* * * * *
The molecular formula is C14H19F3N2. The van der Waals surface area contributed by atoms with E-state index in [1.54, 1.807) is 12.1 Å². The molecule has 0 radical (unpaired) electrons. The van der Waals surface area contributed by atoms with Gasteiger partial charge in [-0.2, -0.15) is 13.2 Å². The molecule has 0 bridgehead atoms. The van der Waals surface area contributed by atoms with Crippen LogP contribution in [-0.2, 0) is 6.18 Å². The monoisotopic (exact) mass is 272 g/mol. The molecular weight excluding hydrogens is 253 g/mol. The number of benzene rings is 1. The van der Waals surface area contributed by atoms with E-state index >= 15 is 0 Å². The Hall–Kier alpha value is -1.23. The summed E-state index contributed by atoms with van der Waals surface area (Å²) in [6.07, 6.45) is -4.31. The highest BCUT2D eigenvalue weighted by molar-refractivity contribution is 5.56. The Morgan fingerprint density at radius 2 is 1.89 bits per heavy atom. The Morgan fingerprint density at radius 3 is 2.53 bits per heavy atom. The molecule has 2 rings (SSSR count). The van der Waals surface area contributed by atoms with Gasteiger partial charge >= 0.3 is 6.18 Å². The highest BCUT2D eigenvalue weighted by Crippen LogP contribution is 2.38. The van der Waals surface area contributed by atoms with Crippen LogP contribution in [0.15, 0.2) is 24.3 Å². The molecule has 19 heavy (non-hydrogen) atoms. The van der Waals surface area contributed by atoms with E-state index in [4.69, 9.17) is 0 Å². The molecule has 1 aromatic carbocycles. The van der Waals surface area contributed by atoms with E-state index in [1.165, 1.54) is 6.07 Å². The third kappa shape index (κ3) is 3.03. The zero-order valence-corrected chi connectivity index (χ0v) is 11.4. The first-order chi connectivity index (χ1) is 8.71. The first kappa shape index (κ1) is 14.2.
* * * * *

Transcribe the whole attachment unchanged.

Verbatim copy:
The molecular formula is C14H19F3N2. The van der Waals surface area contributed by atoms with E-state index in [1.54, 1.807) is 12.1 Å². The molecule has 0 radical (unpaired) electrons. The van der Waals surface area contributed by atoms with Gasteiger partial charge in [-0.2, -0.15) is 13.2 Å². The molecule has 0 bridgehead atoms. The van der Waals surface area contributed by atoms with Crippen LogP contribution in [-0.2, 0) is 6.18 Å². The monoisotopic (exact) mass is 272 g/mol. The molecular weight excluding hydrogens is 253 g/mol. The number of benzene rings is 1. The van der Waals surface area contributed by atoms with E-state index >= 15 is 0 Å². The Hall–Kier alpha value is -1.23. The summed E-state index contributed by atoms with van der Waals surface area (Å²) in [6.07, 6.45) is -4.31. The highest BCUT2D eigenvalue weighted by molar-refractivity contribution is 5.56. The Morgan fingerprint density at radius 2 is 1.89 bits per heavy atom. The Morgan fingerprint density at radius 3 is 2.53 bits per heavy atom. The molecule has 2 rings (SSSR count). The van der Waals surface area contributed by atoms with Gasteiger partial charge >= 0.3 is 6.18 Å². The highest BCUT2D eigenvalue weighted by Crippen LogP contribution is 2.38. The van der Waals surface area contributed by atoms with Crippen LogP contribution in [0.15, 0.2) is 24.3 Å². The molecule has 19 heavy (non-hydrogen) atoms. The van der Waals surface area contributed by atoms with E-state index in [4.69, 9.17) is 0 Å². The molecule has 1 aromatic carbocycles. The van der Waals surface area contributed by atoms with E-state index in [1.165, 1.54) is 6.07 Å². The third kappa shape index (κ3) is 3.03. The zero-order valence-corrected chi connectivity index (χ0v) is 11.4. The first-order chi connectivity index (χ1) is 8.71. The first kappa shape index (κ1) is 14.2.